Dionysus and the Food Revolution

The Rites of Dionysus

Life is suffering and then you die, according to the wisdom of Silenus, the mentor of Dionysus in Greek mythology. Nietzsche argued that art was invented as a response to this pessimistic view of human life. We dream, invent, seek rational order and symmetry so that we can escape the dark night of this terrible vision. A world of suffering is redeemed by a world of illusion, reality wrapped in a veil of beautiful appearances.

But art that embodies only these Apollonian elements will be merely pretty, superficial, what we today call Kitsch—a deliberate avoidance of the realities of existence. For Nietzsche, a genuine affirmation of life must involve the judgment that what is terrifying and painful in life can nevertheless be good—a celebration of reality’s incessant process of creation and destruction into which the individual disappears in moments of intoxicating ecstasy, taking pleasure in the sheer changeableness of things.

Genuine art requires both beautiful illusion along with an ecstatic affirmation of suffering life, via Dionysian revelry. There is something right about Nietzsche’s merging of the Apollonian and  Dionysian because great art is not merely pretty but involves taking pleasure in what is painful,  overwhelming, horrific or fearful.

This Dionysian element is an obstacle to the notion that culinary preparations can be works of fine art. We will eat only what tastes good. We don’t want food that is horrific or fearful. We cover up the fact that food originates in death, destruction, and endless toil and prefer to dine while entertaining Romantic fantasies of far-off exotic places, in happy, conflict-free communion with family and friends. A good meal is a sensuous delight devoid of thoughts of pain and suffering. It partakes of the Apollonian only, unless Dionysus arrives with an excess of wine.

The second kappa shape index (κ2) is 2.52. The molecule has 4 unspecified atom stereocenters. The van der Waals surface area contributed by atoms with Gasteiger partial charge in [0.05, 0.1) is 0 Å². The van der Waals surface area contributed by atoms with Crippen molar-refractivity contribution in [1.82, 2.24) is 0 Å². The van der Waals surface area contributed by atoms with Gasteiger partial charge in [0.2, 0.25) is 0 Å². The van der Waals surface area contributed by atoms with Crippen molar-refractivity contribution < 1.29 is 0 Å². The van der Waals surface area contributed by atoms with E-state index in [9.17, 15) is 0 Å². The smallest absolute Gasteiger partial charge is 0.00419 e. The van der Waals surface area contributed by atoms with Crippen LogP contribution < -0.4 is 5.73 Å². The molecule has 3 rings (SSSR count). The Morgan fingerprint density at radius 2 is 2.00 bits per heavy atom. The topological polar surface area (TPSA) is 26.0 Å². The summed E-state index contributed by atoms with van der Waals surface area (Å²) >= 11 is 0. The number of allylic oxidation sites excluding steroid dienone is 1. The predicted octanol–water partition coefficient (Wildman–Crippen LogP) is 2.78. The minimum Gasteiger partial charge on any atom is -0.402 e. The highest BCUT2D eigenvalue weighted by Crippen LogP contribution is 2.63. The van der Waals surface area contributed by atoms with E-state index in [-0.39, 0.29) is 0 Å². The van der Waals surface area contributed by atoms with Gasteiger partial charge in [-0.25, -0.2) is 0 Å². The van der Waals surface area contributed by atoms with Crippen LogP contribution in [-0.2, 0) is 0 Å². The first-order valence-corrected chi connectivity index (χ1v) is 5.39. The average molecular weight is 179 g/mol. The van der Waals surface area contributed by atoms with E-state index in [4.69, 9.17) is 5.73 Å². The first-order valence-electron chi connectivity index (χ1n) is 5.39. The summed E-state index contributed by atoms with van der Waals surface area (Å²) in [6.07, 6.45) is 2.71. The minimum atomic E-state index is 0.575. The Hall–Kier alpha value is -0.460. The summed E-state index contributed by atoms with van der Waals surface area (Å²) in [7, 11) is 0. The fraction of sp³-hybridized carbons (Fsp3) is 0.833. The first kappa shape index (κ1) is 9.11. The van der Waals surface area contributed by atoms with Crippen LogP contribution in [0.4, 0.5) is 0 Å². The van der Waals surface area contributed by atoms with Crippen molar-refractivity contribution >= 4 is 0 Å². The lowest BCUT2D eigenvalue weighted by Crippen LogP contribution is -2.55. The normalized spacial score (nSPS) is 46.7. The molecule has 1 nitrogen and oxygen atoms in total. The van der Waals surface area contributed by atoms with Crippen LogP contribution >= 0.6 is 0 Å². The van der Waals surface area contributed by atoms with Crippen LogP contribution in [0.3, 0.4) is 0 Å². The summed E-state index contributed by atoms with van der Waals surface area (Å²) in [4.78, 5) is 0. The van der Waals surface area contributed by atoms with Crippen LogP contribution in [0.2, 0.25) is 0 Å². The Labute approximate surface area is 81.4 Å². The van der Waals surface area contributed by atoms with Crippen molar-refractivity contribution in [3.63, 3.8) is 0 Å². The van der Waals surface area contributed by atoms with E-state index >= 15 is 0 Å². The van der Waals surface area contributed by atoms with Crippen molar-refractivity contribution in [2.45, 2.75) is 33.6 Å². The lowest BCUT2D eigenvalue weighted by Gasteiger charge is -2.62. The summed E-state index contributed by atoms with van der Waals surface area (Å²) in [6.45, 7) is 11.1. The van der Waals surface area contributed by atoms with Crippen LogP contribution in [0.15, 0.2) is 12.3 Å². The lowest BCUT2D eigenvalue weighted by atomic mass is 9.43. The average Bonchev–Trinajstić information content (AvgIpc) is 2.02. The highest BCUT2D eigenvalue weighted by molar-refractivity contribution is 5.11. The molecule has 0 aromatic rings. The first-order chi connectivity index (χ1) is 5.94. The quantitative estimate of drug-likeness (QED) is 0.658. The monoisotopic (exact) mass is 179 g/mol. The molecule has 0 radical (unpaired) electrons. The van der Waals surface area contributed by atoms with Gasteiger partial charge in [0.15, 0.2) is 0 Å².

The artist Zev Robinson’s new project (h/t Elatia Harris) promises to disrupt our exclusively Apollonian approach to eating.

In collaboration with local chefs, caterers and Spanish restaurants, tapas and sit down meals would [be] consumed surrounded by art, photography and video installations that gives the experience a cultural and geographical context – the faces, hands, toil and plants and animals that enable us to eat. Traditionally, it has always been that way when people produced their own food, and only in modern urban life have the two – food and agriculture – been separated. The Art and Politics of Eating is an experience in bringing the two back together. It may be somewhat disconcerting to some, but it is a thought provoking experience and glimpse into a reality to which urban living makes us oblivious.

Nietzsche’s idea is not that art must be ugly or painful to view. Rather, his idea is that the illusion that is the work of art must be presented in a way that dissolves the illusion, that reveals its rootedness in the creative destruction of the material world, and that allows us to experience the joy of absorption in that world. As Robinson points out, our modern way of eating obscures that relationship. Recent attempts to reconnect food and agriculture through farm-to-table dining and locavorism are attempts to pay homage to Dionysus, and Robinson’s project is an interesting way of reinforcing that connection.

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